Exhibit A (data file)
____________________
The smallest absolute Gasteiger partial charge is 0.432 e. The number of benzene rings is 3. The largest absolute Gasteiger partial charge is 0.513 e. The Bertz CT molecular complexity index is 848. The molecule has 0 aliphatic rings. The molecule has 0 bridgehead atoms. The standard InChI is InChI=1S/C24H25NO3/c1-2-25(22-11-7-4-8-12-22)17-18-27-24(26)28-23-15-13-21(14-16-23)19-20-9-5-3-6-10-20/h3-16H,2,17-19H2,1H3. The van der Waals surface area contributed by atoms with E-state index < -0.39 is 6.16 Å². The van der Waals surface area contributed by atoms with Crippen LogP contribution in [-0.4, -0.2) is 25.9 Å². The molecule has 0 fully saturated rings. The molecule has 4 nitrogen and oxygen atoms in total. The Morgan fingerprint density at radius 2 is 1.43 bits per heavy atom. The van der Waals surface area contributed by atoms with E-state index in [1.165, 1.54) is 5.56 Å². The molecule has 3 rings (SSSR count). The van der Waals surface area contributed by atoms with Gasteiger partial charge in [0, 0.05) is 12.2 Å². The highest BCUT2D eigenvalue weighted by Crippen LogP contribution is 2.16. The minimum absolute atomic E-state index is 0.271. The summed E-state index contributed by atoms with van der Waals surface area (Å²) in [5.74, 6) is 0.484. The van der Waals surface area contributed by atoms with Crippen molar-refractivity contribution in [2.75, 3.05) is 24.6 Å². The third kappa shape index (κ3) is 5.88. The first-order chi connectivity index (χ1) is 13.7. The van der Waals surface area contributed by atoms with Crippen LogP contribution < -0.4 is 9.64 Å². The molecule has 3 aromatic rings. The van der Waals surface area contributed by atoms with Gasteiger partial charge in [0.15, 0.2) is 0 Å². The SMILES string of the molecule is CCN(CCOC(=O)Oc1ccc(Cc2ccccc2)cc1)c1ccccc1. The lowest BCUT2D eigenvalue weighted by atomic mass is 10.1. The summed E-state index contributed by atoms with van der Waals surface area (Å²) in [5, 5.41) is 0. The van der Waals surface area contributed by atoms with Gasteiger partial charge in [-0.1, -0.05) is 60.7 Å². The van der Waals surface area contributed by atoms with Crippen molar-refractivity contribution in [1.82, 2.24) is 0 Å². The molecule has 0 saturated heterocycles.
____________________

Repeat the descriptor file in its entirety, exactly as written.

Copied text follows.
The smallest absolute Gasteiger partial charge is 0.432 e. The number of benzene rings is 3. The largest absolute Gasteiger partial charge is 0.513 e. The Bertz CT molecular complexity index is 848. The molecule has 0 aliphatic rings. The molecule has 0 bridgehead atoms. The standard InChI is InChI=1S/C24H25NO3/c1-2-25(22-11-7-4-8-12-22)17-18-27-24(26)28-23-15-13-21(14-16-23)19-20-9-5-3-6-10-20/h3-16H,2,17-19H2,1H3. The van der Waals surface area contributed by atoms with E-state index < -0.39 is 6.16 Å². The van der Waals surface area contributed by atoms with Crippen LogP contribution in [-0.4, -0.2) is 25.9 Å². The molecule has 0 fully saturated rings. The molecule has 4 nitrogen and oxygen atoms in total. The Morgan fingerprint density at radius 2 is 1.43 bits per heavy atom. The van der Waals surface area contributed by atoms with E-state index in [1.165, 1.54) is 5.56 Å². The molecule has 3 rings (SSSR count). The van der Waals surface area contributed by atoms with Gasteiger partial charge in [0, 0.05) is 12.2 Å². The highest BCUT2D eigenvalue weighted by Crippen LogP contribution is 2.16. The minimum absolute atomic E-state index is 0.271. The summed E-state index contributed by atoms with van der Waals surface area (Å²) in [5.74, 6) is 0.484. The van der Waals surface area contributed by atoms with Crippen molar-refractivity contribution in [2.75, 3.05) is 24.6 Å². The third kappa shape index (κ3) is 5.88. The first-order chi connectivity index (χ1) is 13.7. The van der Waals surface area contributed by atoms with Crippen LogP contribution < -0.4 is 9.64 Å². The molecule has 3 aromatic rings. The van der Waals surface area contributed by atoms with Gasteiger partial charge in [0.15, 0.2) is 0 Å². The SMILES string of the molecule is CCN(CCOC(=O)Oc1ccc(Cc2ccccc2)cc1)c1ccccc1. The lowest BCUT2D eigenvalue weighted by atomic mass is 10.1. The summed E-state index contributed by atoms with van der Waals surface area (Å²) in [5, 5.41) is 0. The van der Waals surface area contributed by atoms with Gasteiger partial charge in [-0.1, -0.05) is 60.7 Å². The van der Waals surface area contributed by atoms with Crippen molar-refractivity contribution in [1.82, 2.24) is 0 Å². The molecule has 0 saturated heterocycles.